By Rob Brooks, UNSW Australia.
Settle in for a long read. Over the coming weeks you will be bombarded by shorter, snappier pieces about a controversy inflaming the front where evolutionary and social psychology meet. I’ve touched on this controversy already, and promised you more. Here’s that more, in 2,300 words of detail … rather too long for a column, I know.
Still with me? Thanks.-->
After the last wave of 'American children don't perform well on international standardized tests' articles in news media, the Obama administration gutted No Child Left Behind, the program approved with overwhelming bipartisan over a decade earlier, and replaced it with Common Core standards. American teachers, who didn't like the feeling that they were having to 'teach to the test' in order for students to do as well on standardized tests as kids from countries who primarily teach to the test, have now been handed an entirely new and even more restrictive set of demands to teach to the test.
By Kevin McDonald, Middlesex University-->
America is a liberal democracy.
Given the modern colloquial connotation of 'liberal' and its undertones of social authoritarianism, calling the United States a liberal democracy will make conservatives bristle, but it's true, and it is part of the reason they then say America is the greatest country in the world, or at least was until January of 2009. Ironically, conservatives, even those living in a liberal democracy, are happier than liberals pretty much...anywhere.
An analysis of 16 Western European countries found that liberals are less happy overall, while conservatives tend to be more cheery, say psychologists.
Generic drugs and biosimilar drugs are conceptually equivalent, though a biosimilar drug is not a generic drug.
Generics drugs are equivalent copycats - exact copies of molecules that were developed at great cost by companies that are now outside the patent window. Biosimilars are instead copies of molecules of a protein nature involving biological processes and materials, like cell culture or the extraction of products using living organisms, which is why there is no product that is exactly the same as the other. Basically, that is why the name 'biosimilar' exists, because unlike generics they are not 'bioequivalent' to the drugs that have survived rigorous testing and approval.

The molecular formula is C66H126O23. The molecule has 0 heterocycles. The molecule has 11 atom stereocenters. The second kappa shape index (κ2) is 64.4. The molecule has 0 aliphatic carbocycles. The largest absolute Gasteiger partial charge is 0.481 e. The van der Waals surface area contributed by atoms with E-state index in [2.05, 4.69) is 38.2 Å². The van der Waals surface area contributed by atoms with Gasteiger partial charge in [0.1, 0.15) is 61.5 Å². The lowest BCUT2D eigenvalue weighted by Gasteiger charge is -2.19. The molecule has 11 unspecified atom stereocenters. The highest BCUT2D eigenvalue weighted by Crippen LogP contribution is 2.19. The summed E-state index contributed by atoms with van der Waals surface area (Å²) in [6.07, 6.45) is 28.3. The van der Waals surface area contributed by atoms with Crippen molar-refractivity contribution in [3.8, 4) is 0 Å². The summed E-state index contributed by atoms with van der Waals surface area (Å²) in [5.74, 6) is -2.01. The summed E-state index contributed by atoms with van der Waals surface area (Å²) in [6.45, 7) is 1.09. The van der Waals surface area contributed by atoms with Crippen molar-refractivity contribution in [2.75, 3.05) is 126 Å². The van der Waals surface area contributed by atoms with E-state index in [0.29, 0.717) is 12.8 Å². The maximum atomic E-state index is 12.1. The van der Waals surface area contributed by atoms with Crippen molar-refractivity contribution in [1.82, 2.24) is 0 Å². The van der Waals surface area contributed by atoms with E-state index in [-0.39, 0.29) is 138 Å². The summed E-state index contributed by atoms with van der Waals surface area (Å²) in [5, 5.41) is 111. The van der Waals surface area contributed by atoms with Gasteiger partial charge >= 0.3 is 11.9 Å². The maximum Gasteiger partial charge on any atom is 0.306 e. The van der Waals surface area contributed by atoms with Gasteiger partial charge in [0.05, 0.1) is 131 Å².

Treatment with xenon gas reduces the extent of brain damage after a head injury reduces the extent of brain damage, according to a new study.
Head injury is the leading cause of death and disability in people under 45 in developed countries - due primarily to falls and road accidents. The primary injury caused by the initial mechanical force is followed by a secondary injury which develops in the hours and days afterwards. This secondary injury is largely responsible for patients' mental and physical disabilities, but there are currently no drug treatments that can be given after the accident to stop it from occurring.
Tiny single-cell organisms living underground could help with the problem of nuclear waste disposal, according to a paper in the ISME (Multidisciplinary Journal of Microbial Ecology) Journal.